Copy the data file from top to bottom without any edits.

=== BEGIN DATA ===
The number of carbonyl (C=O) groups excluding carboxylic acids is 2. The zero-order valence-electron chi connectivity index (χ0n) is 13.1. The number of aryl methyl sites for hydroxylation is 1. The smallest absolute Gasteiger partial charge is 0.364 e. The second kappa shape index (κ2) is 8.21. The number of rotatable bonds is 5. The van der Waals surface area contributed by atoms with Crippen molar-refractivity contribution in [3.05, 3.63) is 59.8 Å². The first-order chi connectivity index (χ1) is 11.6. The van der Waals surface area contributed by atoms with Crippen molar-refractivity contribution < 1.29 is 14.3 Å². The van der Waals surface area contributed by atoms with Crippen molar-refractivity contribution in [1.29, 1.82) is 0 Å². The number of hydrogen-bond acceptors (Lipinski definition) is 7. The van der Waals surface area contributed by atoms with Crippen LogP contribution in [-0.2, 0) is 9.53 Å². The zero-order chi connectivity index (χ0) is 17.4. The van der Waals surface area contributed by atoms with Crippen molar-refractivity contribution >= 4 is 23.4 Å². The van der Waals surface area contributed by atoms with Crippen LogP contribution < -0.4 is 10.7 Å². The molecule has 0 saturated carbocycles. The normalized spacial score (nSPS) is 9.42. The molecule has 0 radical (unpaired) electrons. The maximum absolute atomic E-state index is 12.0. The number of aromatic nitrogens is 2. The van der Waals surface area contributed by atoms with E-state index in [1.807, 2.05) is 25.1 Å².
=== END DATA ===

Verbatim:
The number of carbonyl (C=O) groups excluding carboxylic acids is 2. The zero-order valence-electron chi connectivity index (χ0n) is 13.1. The number of aryl methyl sites for hydroxylation is 1. The smallest absolute Gasteiger partial charge is 0.364 e. The second kappa shape index (κ2) is 8.21. The number of rotatable bonds is 5. The van der Waals surface area contributed by atoms with Crippen molar-refractivity contribution in [3.05, 3.63) is 59.8 Å². The first-order chi connectivity index (χ1) is 11.6. The van der Waals surface area contributed by atoms with Crippen molar-refractivity contribution < 1.29 is 14.3 Å². The van der Waals surface area contributed by atoms with Crippen molar-refractivity contribution in [1.29, 1.82) is 0 Å². The number of hydrogen-bond acceptors (Lipinski definition) is 7. The van der Waals surface area contributed by atoms with Crippen LogP contribution in [-0.2, 0) is 9.53 Å². The zero-order chi connectivity index (χ0) is 17.4. The van der Waals surface area contributed by atoms with Crippen molar-refractivity contribution >= 4 is 23.4 Å². The van der Waals surface area contributed by atoms with Crippen LogP contribution < -0.4 is 10.7 Å². The molecule has 0 saturated carbocycles. The normalized spacial score (nSPS) is 9.42. The molecule has 0 radical (unpaired) electrons. The maximum absolute atomic E-state index is 12.0. The number of aromatic nitrogens is 2. The van der Waals surface area contributed by atoms with E-state index in [1.807, 2.05) is 25.1 Å².